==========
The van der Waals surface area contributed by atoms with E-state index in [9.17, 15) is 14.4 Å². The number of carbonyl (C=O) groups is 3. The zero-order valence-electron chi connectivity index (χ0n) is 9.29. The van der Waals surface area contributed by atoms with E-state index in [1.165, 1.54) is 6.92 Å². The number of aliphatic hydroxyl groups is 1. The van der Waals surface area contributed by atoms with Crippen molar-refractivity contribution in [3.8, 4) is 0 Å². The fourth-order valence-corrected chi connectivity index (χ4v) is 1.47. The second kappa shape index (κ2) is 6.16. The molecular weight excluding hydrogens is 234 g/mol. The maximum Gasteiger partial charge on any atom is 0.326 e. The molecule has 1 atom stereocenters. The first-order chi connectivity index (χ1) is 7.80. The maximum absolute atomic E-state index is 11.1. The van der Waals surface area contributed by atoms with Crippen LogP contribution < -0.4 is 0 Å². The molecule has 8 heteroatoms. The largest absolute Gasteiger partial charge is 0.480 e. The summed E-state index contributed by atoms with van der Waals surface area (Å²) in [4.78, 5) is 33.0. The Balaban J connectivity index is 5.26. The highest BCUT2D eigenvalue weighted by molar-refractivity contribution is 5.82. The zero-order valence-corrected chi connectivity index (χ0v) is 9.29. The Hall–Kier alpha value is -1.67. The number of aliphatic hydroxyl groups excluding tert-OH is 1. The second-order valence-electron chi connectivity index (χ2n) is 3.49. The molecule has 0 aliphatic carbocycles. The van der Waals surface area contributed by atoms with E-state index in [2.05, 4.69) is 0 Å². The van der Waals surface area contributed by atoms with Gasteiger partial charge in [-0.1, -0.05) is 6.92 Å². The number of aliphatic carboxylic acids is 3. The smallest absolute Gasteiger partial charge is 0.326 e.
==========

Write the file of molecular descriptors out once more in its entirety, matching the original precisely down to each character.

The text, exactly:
The van der Waals surface area contributed by atoms with E-state index in [9.17, 15) is 14.4 Å². The number of carbonyl (C=O) groups is 3. The zero-order valence-electron chi connectivity index (χ0n) is 9.29. The van der Waals surface area contributed by atoms with E-state index in [1.165, 1.54) is 6.92 Å². The number of aliphatic hydroxyl groups is 1. The van der Waals surface area contributed by atoms with Crippen molar-refractivity contribution in [3.8, 4) is 0 Å². The fourth-order valence-corrected chi connectivity index (χ4v) is 1.47. The second kappa shape index (κ2) is 6.16. The molecular weight excluding hydrogens is 234 g/mol. The maximum Gasteiger partial charge on any atom is 0.326 e. The molecule has 1 atom stereocenters. The first-order chi connectivity index (χ1) is 7.80. The maximum absolute atomic E-state index is 11.1. The van der Waals surface area contributed by atoms with Crippen LogP contribution < -0.4 is 0 Å². The molecule has 8 heteroatoms. The largest absolute Gasteiger partial charge is 0.480 e. The summed E-state index contributed by atoms with van der Waals surface area (Å²) in [4.78, 5) is 33.0. The Balaban J connectivity index is 5.26. The highest BCUT2D eigenvalue weighted by molar-refractivity contribution is 5.82. The zero-order valence-corrected chi connectivity index (χ0v) is 9.29. The Hall–Kier alpha value is -1.67. The number of aliphatic hydroxyl groups excluding tert-OH is 1. The second-order valence-electron chi connectivity index (χ2n) is 3.49. The molecule has 0 aliphatic carbocycles. The van der Waals surface area contributed by atoms with E-state index in [2.05, 4.69) is 0 Å². The van der Waals surface area contributed by atoms with Gasteiger partial charge in [-0.1, -0.05) is 6.92 Å². The number of aliphatic carboxylic acids is 3. The smallest absolute Gasteiger partial charge is 0.326 e.